Courting controversies: Blowing the script storm
Views from Srinagar
FSHUJAAT BUKHARI OR the past few months Kashmir has been embroiled in a string of controver sies. Prominent cartoonist Bashir Ahmad Bashir rightly portrayed the government spokesman Naeem Akhtar as “wazir-etardeed” (Minister for Denials) in addition to his original education portfolio. Akhtar called media a few times only to deny one or the other plan that had led to fears in Kashmir. From the proposal of Sainik Colonies to separate enclaves for Kashmiri Pandits to the New Industrial Policy having provision for nonlocals to buy land on lease and temporary shelters for the locals as well as non-local labourers, the current government has been in a fire fighting mode to ward off any possibility of repeat of a 2008 or 2010like situation.
These controversies have come handy for the separatists as well, who after a long time have regrouped apparently shunning their egos and ideological standing vis-a-vis the resolution of Kashmir issue.
They have made a joint call for shutdown on May 26 to protest what they call India’s “anti-Kashmir policies”.
In the past, both the factions of Hurriyat Conference as well as other separatist organizations have had their own course of action.
But the recent weeks have seen a rejuvenated effort to get on a single platform for fighting on these issues if not united by re-stitching the grand alliance as it existed till September 2003.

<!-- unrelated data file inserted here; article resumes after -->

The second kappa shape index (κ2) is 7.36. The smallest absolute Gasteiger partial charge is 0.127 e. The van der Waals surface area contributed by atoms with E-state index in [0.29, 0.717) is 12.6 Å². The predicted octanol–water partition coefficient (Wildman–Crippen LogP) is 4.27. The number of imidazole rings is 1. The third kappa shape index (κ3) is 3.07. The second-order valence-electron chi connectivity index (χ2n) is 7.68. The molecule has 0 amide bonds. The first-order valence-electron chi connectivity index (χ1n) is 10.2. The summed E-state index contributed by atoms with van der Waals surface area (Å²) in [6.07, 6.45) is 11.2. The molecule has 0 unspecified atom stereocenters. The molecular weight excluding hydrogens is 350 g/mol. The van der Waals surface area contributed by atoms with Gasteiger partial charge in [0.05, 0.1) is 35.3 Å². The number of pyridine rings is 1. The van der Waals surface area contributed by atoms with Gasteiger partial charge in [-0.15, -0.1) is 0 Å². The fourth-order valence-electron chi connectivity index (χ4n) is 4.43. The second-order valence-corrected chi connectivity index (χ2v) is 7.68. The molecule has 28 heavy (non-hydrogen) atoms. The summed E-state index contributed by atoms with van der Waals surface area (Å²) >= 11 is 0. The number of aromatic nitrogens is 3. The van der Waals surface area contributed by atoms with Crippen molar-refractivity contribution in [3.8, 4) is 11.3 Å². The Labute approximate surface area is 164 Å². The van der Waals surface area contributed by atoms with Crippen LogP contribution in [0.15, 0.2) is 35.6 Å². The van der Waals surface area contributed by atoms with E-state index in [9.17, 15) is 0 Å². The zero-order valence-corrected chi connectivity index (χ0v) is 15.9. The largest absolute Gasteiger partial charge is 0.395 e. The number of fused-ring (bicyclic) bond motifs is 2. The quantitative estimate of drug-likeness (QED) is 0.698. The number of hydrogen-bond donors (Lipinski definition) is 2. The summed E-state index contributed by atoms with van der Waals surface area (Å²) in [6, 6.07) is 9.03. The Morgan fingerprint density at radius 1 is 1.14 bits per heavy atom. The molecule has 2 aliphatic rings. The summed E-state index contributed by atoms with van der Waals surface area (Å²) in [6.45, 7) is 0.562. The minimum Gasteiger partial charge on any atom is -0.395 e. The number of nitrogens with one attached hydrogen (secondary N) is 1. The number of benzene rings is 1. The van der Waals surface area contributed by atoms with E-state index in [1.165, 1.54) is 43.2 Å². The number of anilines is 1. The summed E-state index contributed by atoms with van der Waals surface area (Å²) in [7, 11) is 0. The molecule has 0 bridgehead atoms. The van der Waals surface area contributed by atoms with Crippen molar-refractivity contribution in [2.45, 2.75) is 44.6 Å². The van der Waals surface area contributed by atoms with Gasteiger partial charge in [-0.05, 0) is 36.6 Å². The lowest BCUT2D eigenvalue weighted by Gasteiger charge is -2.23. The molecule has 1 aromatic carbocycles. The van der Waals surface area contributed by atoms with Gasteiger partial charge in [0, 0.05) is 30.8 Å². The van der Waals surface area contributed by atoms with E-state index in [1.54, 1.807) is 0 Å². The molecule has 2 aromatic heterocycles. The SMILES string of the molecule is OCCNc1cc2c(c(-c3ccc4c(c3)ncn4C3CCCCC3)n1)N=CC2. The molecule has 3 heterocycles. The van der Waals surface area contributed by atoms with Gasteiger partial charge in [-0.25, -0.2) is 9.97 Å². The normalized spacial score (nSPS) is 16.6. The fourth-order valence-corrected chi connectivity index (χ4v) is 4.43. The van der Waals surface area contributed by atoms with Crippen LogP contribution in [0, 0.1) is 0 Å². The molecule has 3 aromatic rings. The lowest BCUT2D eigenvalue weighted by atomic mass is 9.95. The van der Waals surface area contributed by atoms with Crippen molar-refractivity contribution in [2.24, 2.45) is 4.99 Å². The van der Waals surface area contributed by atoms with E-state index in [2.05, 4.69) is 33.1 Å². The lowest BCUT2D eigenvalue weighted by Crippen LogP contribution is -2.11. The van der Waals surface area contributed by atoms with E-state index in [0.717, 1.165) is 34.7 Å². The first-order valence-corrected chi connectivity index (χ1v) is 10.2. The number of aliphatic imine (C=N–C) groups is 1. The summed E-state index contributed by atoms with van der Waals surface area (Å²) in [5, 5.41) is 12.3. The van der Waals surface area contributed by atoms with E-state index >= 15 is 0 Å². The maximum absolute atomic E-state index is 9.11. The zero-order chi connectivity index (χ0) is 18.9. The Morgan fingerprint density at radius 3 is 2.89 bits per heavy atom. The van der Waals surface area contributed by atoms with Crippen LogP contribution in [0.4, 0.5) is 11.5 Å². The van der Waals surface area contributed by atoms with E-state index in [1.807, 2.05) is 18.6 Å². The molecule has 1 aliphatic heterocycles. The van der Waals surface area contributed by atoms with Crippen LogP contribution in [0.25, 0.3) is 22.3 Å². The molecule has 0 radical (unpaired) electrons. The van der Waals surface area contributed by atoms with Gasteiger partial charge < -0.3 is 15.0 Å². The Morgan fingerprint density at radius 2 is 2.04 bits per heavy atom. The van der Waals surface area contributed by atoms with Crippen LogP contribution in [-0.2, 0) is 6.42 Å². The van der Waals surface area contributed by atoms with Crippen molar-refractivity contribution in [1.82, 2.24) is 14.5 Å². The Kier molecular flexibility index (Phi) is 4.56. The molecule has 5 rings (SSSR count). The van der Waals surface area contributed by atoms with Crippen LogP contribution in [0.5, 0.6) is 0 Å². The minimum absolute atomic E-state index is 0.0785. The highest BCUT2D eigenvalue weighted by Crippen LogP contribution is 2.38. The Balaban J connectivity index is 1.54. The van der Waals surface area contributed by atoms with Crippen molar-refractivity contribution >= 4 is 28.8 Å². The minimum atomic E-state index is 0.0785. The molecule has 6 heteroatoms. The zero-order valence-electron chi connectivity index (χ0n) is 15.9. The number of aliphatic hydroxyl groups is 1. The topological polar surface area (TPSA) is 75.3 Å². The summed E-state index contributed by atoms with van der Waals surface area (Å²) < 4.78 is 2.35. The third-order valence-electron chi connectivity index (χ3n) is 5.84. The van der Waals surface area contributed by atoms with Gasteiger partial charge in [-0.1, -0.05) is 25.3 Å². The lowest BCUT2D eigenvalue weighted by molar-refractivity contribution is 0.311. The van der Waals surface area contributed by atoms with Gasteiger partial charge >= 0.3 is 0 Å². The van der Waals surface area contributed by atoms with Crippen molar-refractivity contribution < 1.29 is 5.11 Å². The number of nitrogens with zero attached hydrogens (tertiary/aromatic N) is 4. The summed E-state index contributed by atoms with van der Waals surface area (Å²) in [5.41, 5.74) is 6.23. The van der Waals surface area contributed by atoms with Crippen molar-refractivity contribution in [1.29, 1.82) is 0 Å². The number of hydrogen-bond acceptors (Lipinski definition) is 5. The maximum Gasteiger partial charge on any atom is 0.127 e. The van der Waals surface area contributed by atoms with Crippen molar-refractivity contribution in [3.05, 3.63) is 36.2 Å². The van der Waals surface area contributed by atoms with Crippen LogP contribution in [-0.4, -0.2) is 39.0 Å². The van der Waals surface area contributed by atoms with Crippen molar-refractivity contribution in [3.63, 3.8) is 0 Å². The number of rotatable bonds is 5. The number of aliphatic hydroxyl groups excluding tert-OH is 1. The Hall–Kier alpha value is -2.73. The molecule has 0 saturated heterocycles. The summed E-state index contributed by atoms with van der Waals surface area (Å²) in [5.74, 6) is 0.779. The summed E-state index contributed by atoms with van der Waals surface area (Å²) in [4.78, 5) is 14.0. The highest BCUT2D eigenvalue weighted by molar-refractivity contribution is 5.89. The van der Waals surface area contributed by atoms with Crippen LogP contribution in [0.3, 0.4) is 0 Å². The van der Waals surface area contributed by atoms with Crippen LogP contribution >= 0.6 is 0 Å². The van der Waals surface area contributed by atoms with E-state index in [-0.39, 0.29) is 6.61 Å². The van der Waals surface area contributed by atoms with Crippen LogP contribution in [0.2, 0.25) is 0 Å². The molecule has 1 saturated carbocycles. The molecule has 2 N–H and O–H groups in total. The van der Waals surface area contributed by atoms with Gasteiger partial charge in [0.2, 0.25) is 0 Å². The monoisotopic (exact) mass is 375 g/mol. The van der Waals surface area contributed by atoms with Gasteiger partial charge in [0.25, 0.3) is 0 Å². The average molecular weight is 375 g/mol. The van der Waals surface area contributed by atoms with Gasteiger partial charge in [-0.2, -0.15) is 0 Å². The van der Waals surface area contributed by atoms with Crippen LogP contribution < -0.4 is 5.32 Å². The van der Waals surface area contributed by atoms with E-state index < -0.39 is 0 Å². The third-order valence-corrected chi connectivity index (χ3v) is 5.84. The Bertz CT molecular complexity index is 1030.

Not only the separatists, even the mainstream opposition parties viz., National Conference and Congress have used theses controversies to corner the government. The controversies are likely to dominate the budget session of the state legislature which begins on May 25.
For the time being the PDP-BJP government might have succeeded in putting a lid on the boiling pot, but the fact is that political unrest is very much visible. The broad-day attack on policemen by militants in Srinagar on May 23 is seen as a grim reminder of the unfolding situation. At the same time Kashmir is in boom with good tourist season and these audacious attacks by militants are likely to put a dampener. The amalgam of trade bodies— Kashmir Economic Alliance (KEA) headed by Mohammad Yasin Khan has rightly warned about a disturbed situation in case the government did not roll back all the plans “aimed at pushing Kashmiris to the wall”.
It is difficult to understand as to why such controversies are raising the head when Bharatiya Janata Party (BJP) that rules in Delhi has a huge stake in having a smooth government in Jammu and Kashmir. After all it is in coalition with PDP in the state. But the way these sinister games are being played out, it looks like BJP is determined to implement its agenda to keep its vote bank intact and not respect the Agenda of Alliance it has entered with PDP at the time of forming the government in 2015.
The latest addition to the list of controversies is the reported proposal of Ministry of Human Resource Development to introduce Devnagri and Sharda as alternative script for Kashmiri language. Hindustan Times reported on May 16 that MHRD was expected to seek approval of union cabinet to set up a new body— National Council for Promotion of Kashmiri Language with an objective to focus on promoting language in Devnagri and Persio-Arabic script and also attempt to revive their forerunner – Sharda.
This development has evoked outrage from Kashmir’s civil society comprising writers, poets, academicians, journalists, businessmen and lawyers who see it as a conspiracy to undermine the existing script. The move by MHRD is the outcome of the lobbying by a section of Kashmiri Pandits who want to dislodge the current Persio-Arabic (Nastaliq) script identifying it with Muslims. —Courtesy: Rising Kashmir